Enchanted Quilt

 

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Something about French General always captures my imagination. I sigh and think what pretty fabric it is. I admire the soft pallet, pet the beautiful florals and soft prints, and then scoot off to the bolder offerings. I think it comes from spending my life surrounded by men. There is not much room for girly  fancies when you are busy chasing brothers and/or sons. However, times are changing. My three sons are nearly grown. My husband (also from a household of many sons) has outgrown the idea that decorations need to be manly.  And, wonder of wonders, my oldest son is getting married. Suddenly there is room for pretty dresses and subtle colors.  Our home has been enchanted!

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I love this photo….I can hear the frogs and fishes singing “Go on and kiss de girl!”

I looked enchantment up in the dictionary. I was looking for something a little more substantial than the images that a love story bring to mind.

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definition according to Websters

I think Websters dictionary defined it perfectly. I might add under Full Definition, ” 3: the power of Pondicherry by French General”

I have made this quilt from 20, 15″ finished blocks in a grid of 4 x 5 blocks, with two borders. The clover like design of the blocks creates a beautiful secondary pattern of Arabesque  shapes reminiscent of an enchanted carpet.

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The quilt, as described below finishes at 74″ x 89″, perfect for a twin sized bed.

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1 Fat Quarter Bundle {Pondicherry by French General}**
3 1/2  yards background, and outer border fabric {SKU 13785.14 Pearl tone on tone}
1 1/2 yards inner border and binding fabric {SKU 13529.153 Indian Blue solid}
5 1/2 yards backing fabric {SKU 13780.19 Dove large floral}

20 quart sized zip lock baggies, or seal-able envelopes. (one for each block)

**Using a fat quarter bundle will supply you with a large range of coordinating fabrics. This is great when you want to make something  scrappy with a sophisticated pallet. However, this quilt does not require that much fabric. If you were to cut all of the fabric in a fat quarter bundle into pieces for these blocks, I think you would have enough blocks for two quilts.  Of course, you could always make a bigger quilt. Keep in mind that if you choose to do this you will need more yardage for the background, borders, binding, and backing.  Another option would be to make this quilt from yardage (rather than a Fat Quarter Bundle). In that case the fabric requirements for the blocks in this quilt  break down as follows:

  • Blue – 1 1/2 yards
  • Low Volume Blue – 3/4 yards
  • Red – 1 1/2 yards
  • Low Volume Red – 1 yard. (you use a tiny bit more of this as it is used in the corner stones of the outer border.)

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This quilt finishes at 74″ x 89″.

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Cutting Directions: This quilt’s impact comes in part from the placement of colors. If you look closely at the drawing you can tell that the quilt is an ornate checker board of blues and reds. Each square has both a “solid” fabric (some of them are indeed solid, but many simply read dark) and a “low volume” fabric in the same colorway. “Low volume” here refers to fabric that is mostly white or off white with one other color creating a dominant design….like traditional red work or toile.

The first thing you need to do is sort your fat quarter stack into five piles: blue, low volume blue, red, low volume red, and other.  You can get more than one block out of each fat quarter. Using more fat quarters will yield a scrappier quilt. In my quilt I cut one block from each solid fat quarter, and two blocks from each low volume fat quarter.  I also combined the blues and grays into the blue group and the reds and cranberries into the red group. Using this method you will need 10 blue/gray solids, 10 red/cranberry solids, 5 blue/gray low volume, and 5 red/cranberry low volume.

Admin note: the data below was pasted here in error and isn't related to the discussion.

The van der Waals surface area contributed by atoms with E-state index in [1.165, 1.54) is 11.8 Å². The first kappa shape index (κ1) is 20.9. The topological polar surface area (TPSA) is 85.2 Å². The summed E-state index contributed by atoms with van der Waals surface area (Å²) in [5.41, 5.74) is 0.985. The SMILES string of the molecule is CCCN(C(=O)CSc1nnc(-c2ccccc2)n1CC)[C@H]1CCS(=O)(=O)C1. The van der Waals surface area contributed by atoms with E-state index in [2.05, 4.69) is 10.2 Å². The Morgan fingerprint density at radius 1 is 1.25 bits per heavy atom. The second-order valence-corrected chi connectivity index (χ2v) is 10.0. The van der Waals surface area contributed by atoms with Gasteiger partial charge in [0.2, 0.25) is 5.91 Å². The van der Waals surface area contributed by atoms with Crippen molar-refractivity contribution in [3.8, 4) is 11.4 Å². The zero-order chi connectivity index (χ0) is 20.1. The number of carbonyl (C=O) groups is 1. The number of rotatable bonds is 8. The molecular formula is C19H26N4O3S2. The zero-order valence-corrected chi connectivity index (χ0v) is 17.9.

Because color placement is key, I found it easier to cut one block at a time. However, since all of the blocks have the same background in them it is easiest to cut all of this fabric at one time.

Background fabric –

  • 20, 3 1/2″ x 3 1/2″ squares (1 for each block)
  • 80, 3 1/2″ x 5 1/2″ rectangles (4 for each block)
  • 7, 6″ x width of fabric (WOF) for outer border.

Inner border –

  • 8, 2″ x WOF inner border fabric.

Setting Squares –

  • 8, 1 1/2″ x 6″ rectangles inner border fabric
  • 8, 1/2″ x 4″ rectangles inner border fabric
  • 4, 4″ x 4″ squares low volume of your choice

Per block – for 20 blocks, 10 blue/gray and 10 red/cranberry

  • Solid –
  • solid-cut-chart
    • A – 10, 1 1/2″ x 5 1/2″ rectangles
    • B – 4, 2 1/2″ x 2 1/2″ squares
    • C – 4, 2″ x 2 1/2″ rectangles
    • D – 4, 2″ x 4″ rectangles
    • E- 2, 1 1/2″ x 3 1/2″ rectangles
  • Low Volume
  • lv-fq-cut-diagram
    • A – 4, 4″ x 4″ squares
    • B – 4, 2 1/2″ x 2 1/2″ squares
  • Once you have cut all of the pieces I highly recommend placing the pieces for each block in a separate close-able baggie or envelope.  Do not forget to add the background pieces.

Sewing Directions: Use a 1/4″ seam allowance throughout.

The Blocks:pondicherry-blockYou need to make 20, 15″ finished blocks. When you measure them, before sewing them into the quilt top they will measure 15 1/2″ square.

Each block is constructed as a 9 patch. There are 4 corner patches, 4 side patches and 1 center patch. All 9 of these patches measure 5″ finished. When you measure them, before sewing them in to the quilt block they will measure 5 1/2″ square.

The following directions will lead you through the construction of one block. You will have to repeat it 20 times to have enough blocks for this quilt.

Center Patch – This will look like a square in a framecenter-patch

  • Gather
    • 1. 3 1/2″ x 3 1/2″ square of background fabric
    • 2, 1 1/2″ x 5 1/2″ rectangles of “solid” fabric
    • 2 1 1/2″ x 3 1/2″ rectangles of “solid” fabric